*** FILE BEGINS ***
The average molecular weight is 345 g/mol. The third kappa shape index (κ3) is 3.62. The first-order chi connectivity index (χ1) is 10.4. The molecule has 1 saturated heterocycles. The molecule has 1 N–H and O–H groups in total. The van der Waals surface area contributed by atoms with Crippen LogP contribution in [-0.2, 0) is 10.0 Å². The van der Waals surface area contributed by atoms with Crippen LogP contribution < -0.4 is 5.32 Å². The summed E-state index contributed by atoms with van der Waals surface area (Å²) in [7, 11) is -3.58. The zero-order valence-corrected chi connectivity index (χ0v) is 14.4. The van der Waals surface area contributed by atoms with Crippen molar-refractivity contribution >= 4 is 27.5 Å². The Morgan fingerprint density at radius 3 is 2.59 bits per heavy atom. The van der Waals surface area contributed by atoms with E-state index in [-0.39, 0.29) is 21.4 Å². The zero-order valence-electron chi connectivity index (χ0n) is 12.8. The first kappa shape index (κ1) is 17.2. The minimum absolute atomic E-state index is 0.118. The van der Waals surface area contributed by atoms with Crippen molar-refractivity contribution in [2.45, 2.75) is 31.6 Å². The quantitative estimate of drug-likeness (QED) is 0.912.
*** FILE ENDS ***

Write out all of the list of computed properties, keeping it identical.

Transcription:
The average molecular weight is 345 g/mol. The third kappa shape index (κ3) is 3.62. The first-order chi connectivity index (χ1) is 10.4. The molecule has 1 saturated heterocycles. The molecule has 1 N–H and O–H groups in total. The van der Waals surface area contributed by atoms with Crippen LogP contribution in [-0.2, 0) is 10.0 Å². The van der Waals surface area contributed by atoms with Crippen LogP contribution < -0.4 is 5.32 Å². The summed E-state index contributed by atoms with van der Waals surface area (Å²) in [7, 11) is -3.58. The zero-order valence-corrected chi connectivity index (χ0v) is 14.4. The van der Waals surface area contributed by atoms with Crippen molar-refractivity contribution >= 4 is 27.5 Å². The Morgan fingerprint density at radius 3 is 2.59 bits per heavy atom. The van der Waals surface area contributed by atoms with E-state index in [-0.39, 0.29) is 21.4 Å². The zero-order valence-electron chi connectivity index (χ0n) is 12.8. The first kappa shape index (κ1) is 17.2. The minimum absolute atomic E-state index is 0.118. The van der Waals surface area contributed by atoms with Crippen molar-refractivity contribution in [2.45, 2.75) is 31.6 Å². The quantitative estimate of drug-likeness (QED) is 0.912.